top of page
  • Writer's pictureLippy

A Victory Dance with Ezra Collective

Holly Greenwood reviews...


With Ezra Collective selling out the majority of their UK dates this year, we headed over to the Albert Hall early in order to bag a good vantage point. Where I’m Meant to Be was released towards the end of last year on Partisan Records and perfectly captures everything the band stand for: community and joy as a form of resistance. It was therefore no surprise that the night was full of a communal spirit, set up perfectly by the Albert Hall venue and the band’s own engagement with the crowd.



As the set opened and the lights went down, you could just about make out the shapes of tenor saxophonist, James Mollinson, and trumpeter, Ife Ogunjobi. The pair made their way along the edge of the mezzanine before blasting the brassy opening to their beloved tune Victory Dance under two spotlights. As the bass and drums kicked in the crowd’s dancing took action. The band’s charismatic frontman and drummer (a rare pairing), Femi Koleoso, frequently took moments to talk with the crowd and showed appreciation for the support. The band’s engagement with the crowd resulted in Mollinson and Ogunjobi parting the sea of fans and playing from the centre of the pit. This style of immersive performance makes Ezra Collective such a great group to see live and it’s been amazing to witness their progression to these heights. They are set to headline a number of festivals over the summer, including Cross the Tracks, We Out Here as well as Glastonbury.


The gig was a celebration of that progression and the success of their second album - which has features from the likes of Jorja Smith, Kojey Radical, Nao and Sampa the Great. This collaboration with prominent UK Jazz, Funk and Soul artists demonstrates the Collective’s own standing within that body of work. On stage, Koleso provided the backstory for the collective, discussing their origin within the youth band, Tomorrow’s Warriors at the Southbank Centre in London, which signals the importance of youth clubs and organisations for UK culture.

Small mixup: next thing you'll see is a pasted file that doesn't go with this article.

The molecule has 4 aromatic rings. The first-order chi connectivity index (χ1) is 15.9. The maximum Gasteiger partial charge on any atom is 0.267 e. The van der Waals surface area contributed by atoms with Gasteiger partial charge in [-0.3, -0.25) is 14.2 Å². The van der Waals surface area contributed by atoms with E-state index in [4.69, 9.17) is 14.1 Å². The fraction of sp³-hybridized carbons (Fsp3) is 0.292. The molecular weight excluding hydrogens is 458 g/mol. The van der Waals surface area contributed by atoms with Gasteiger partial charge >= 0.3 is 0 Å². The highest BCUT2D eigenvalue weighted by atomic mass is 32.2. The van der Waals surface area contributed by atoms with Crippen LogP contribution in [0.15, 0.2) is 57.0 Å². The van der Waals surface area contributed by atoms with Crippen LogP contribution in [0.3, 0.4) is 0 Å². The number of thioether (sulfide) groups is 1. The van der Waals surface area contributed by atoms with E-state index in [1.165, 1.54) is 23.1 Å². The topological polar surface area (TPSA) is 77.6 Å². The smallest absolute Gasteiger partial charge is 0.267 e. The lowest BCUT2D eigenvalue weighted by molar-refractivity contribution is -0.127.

The venue itself allowed for the celebratory and communal spirit that was created by the music. Previously a church, Manchester’s Albert Hall is a singular and unique venue, with a floor to ceiling length organ and an ornate dome-shaped ceiling. In one of his many asides to the crowd, Koleoso reminded us of the power of the Church space, encouraging a spirit of love and enjoyment. At the start of the set, he called for everyone in the crowd to introduce each other and made clear that community was equally as important when watching and listening to music as it is when producing it.


I would therefore recommend that everyone take time out of their evening or weekend to watch an Ezra Collective set - whether that be at a gig or festival - because you will leave feeling incredibly joyful.


 

Words: Holly Greenwood

Image credit: Holly Greenwood


29 views

Recent Posts

See All

The Grammys: A celebration of white mediocrity?

In the ever-evolving landscape of the music industry, the Grammy Awards remain the pinnacle of musical recognition. Yet, beneath the star-studded ceremonies and prestige, a troubling undercurrent of r

Comments


bottom of page